Wednesday, July 29, 2009

A goodbye to Frank McCourt

When I think of great storytelling, I think of Frank McCourt. It is not hyperbole for me to say that I have never enjoyed listening to a story more than the first time I heard his Irish brogue narrate the book 'Tis about his travels from Limerick, Ireland to New York City. His style was so conversational, so authentic, so honest and often so utterly hilarious that I regularly sat in my car long after reaching my destination to continue listening to him. Listening to 'Tis led me to to his first book Angela's Ashes and then finally to his last - Teacher Man. So when I heard of his passing a little over a week ago, I knew we had lost a master of the storytelling craft.

In this society, stories are a kind of currency. We flock to movies, plays, bookstores and television sets looking for those that capture our attention and illuminate a part of life we find interesting or exciting. At their best stories are painfully honest and in being such generally evoke all kinds of emotions - empathy, laughter, inspiration, even righteous anger. The reason I prized Frank McCourt as a master storyteller is because I can vividly remember feeling every one of those things when I listened to his books.

When I hear Frank's stories of his upbringing in the fetid and dirty lanes of Limerick, Ireland, it is hard for me not to feel really privileged. I never knew the gripping hunger that was his daily bedfellow. I never had two brothers and a sister die in childhood. I didn't have a depressed mother or a drunken, no-count father with a burr in his side for the martyrs of Ireland. I never had to immigrate to a foreign country and hustle to get a job without even holding a college degree. Frank lived a colorful life. After finally getting his feet settled in this country, he even managed to survive and prosper as an English teacher in the New York City public school system for 30 years. Having spent one stressful year teaching 8th graders myself, that accomplishment alone is reason enough for my admiration.

When I walk this Fall you can bet that I'm going to have his audio books saved on my iPod so he can walk with me down a road or two or three, keeping me company with tales of, among other things, what it is like to have your drunken father pull you out of bed at 3am to sing anthems to fallen Irish heroes with your brothers. Stripped down to their essence, his stories are archetypal human stories. To have big dreams and then battle to realize them. To overcome odds. To suffer through tough relationships. To go into work each day and do something you are passionate about. To laugh. To cry. To never be too old to write your first book.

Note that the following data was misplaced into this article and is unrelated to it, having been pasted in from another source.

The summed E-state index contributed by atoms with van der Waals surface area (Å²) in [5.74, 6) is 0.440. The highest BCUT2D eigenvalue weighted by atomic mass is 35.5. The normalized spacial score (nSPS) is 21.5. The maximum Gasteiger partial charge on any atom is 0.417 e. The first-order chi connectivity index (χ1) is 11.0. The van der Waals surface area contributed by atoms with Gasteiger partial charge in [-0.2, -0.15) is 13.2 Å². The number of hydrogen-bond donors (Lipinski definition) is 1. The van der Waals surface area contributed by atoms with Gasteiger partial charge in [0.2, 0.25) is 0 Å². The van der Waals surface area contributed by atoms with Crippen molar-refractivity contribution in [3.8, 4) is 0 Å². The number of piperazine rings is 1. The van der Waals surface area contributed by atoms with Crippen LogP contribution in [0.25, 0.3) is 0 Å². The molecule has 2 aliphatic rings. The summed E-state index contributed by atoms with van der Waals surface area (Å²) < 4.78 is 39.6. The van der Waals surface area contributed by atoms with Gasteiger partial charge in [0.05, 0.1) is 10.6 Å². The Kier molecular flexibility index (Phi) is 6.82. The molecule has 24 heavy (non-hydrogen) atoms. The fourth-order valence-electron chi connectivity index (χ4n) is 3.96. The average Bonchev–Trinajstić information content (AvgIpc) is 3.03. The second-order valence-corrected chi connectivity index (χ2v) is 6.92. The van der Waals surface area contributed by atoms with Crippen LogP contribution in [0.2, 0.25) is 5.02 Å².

I'm not quite sure why in a month of many celebrity deaths, the passing of man who first became an author at the age of 66 affected me the most. Maybe it was because of just that. He reminded me that there is no set age at which to do anything. After nearly 15 years working at jobs I don't feel passionate about, his story seems to whisper in my ear that it is never too late to write a new chapter of life. I hope to tell a story or two in my day that reach even a fraction of the audience who read and listened to Frank. That's my big dream. Is is possible to realize? In the words of his mother, "'Tis, 'tis".

Wednesday, July 22, 2009

The Present of Presence

About a year ago I learned about Forrest Church. Forrest is an author, and Unitarian minister and a "New Yawker" like myself. He is also dying from incurable esophageal cancer. That was the door through which his story opened up to me. I heard him being interviewed on Fresh Air about a book he had written called "Love and Death". I read it and, pardon the pun, I loved it to death. For someone dying with cancer, Forrest is infused with a sense of gratitude for life that some might find counter-intuitive. The fact that his days are clearly numbered (let's face it, all of our days are numbered, but we just assume our number is pretty high) has pushed him not toward depression, but toward appreciation. It was impossible to read his book and not be moved toward more compassionate, intentional interaction with the world and those people in it who are our loved ones.

I hadn't thought about Forrest in a while. But yesterday I was researching organizations I could write to as I search for hosts in different cities and all of a sudden I remembered the service I went to this Spring at All Souls Unitarian Church in Manhattan where Forrest used to be senior pastor. I went to their website to get an update on Forrest's health and sure enough, there was a letter he wrote to the congregation in May, updating them on the ongoing chemo and the battle against the ever present tumors. In the letter he mentioned that he still planned to preach the Sunday after Memorial Day. A few clicks later, and a silent thanks for the marvels of the internet, I was reading that sermon. I am including a link to it here.

In the sermon he talks about a topic I have been very, very aware of lately. He discusses how essential living in the Present is. So essential, in fact, that to quibble over the recent past, such as how I ended the last sentence in a dangling participle, is to deny myself the pleasure of the only moment in which we can truly see, feel, touch, smell, love or laugh. He challenged me to give myself the Present of Presence. To Forrest I say, "I accept".